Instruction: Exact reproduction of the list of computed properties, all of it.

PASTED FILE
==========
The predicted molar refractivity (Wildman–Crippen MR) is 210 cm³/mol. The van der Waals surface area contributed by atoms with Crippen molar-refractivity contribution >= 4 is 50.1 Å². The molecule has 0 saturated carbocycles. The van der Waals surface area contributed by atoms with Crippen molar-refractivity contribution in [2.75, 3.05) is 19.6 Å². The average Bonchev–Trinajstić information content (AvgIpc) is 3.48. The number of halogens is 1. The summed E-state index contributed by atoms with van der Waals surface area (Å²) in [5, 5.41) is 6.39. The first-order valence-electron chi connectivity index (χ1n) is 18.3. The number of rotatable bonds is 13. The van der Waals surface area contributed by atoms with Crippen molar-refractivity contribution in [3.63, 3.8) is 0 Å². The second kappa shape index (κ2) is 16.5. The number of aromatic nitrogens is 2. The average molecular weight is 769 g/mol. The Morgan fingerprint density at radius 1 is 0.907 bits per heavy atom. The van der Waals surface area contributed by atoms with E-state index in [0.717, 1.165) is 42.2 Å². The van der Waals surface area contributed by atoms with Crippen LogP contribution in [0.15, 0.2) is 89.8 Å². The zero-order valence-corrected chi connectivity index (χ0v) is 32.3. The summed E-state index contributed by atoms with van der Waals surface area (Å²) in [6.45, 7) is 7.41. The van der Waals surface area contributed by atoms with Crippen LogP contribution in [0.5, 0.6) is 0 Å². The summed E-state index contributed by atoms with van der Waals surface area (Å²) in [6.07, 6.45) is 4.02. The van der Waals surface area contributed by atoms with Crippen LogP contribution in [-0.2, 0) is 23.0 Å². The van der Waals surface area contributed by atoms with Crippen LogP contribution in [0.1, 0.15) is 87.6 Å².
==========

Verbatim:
The predicted molar refractivity (Wildman–Crippen MR) is 210 cm³/mol. The van der Waals surface area contributed by atoms with Crippen molar-refractivity contribution >= 4 is 50.1 Å². The molecule has 0 saturated carbocycles. The van der Waals surface area contributed by atoms with Crippen molar-refractivity contribution in [2.75, 3.05) is 19.6 Å². The average Bonchev–Trinajstić information content (AvgIpc) is 3.48. The number of halogens is 1. The summed E-state index contributed by atoms with van der Waals surface area (Å²) in [5, 5.41) is 6.39. The first-order valence-electron chi connectivity index (χ1n) is 18.3. The number of rotatable bonds is 13. The van der Waals surface area contributed by atoms with Crippen molar-refractivity contribution in [3.63, 3.8) is 0 Å². The second kappa shape index (κ2) is 16.5. The number of aromatic nitrogens is 2. The average molecular weight is 769 g/mol. The Morgan fingerprint density at radius 1 is 0.907 bits per heavy atom. The van der Waals surface area contributed by atoms with E-state index in [0.717, 1.165) is 42.2 Å². The van der Waals surface area contributed by atoms with Crippen LogP contribution in [0.15, 0.2) is 89.8 Å². The zero-order valence-corrected chi connectivity index (χ0v) is 32.3. The summed E-state index contributed by atoms with van der Waals surface area (Å²) in [6.45, 7) is 7.41. The van der Waals surface area contributed by atoms with Crippen LogP contribution in [0.5, 0.6) is 0 Å². The summed E-state index contributed by atoms with van der Waals surface area (Å²) in [6.07, 6.45) is 4.02. The van der Waals surface area contributed by atoms with Crippen LogP contribution in [-0.2, 0) is 23.0 Å². The van der Waals surface area contributed by atoms with Crippen LogP contribution in [0.1, 0.15) is 87.6 Å².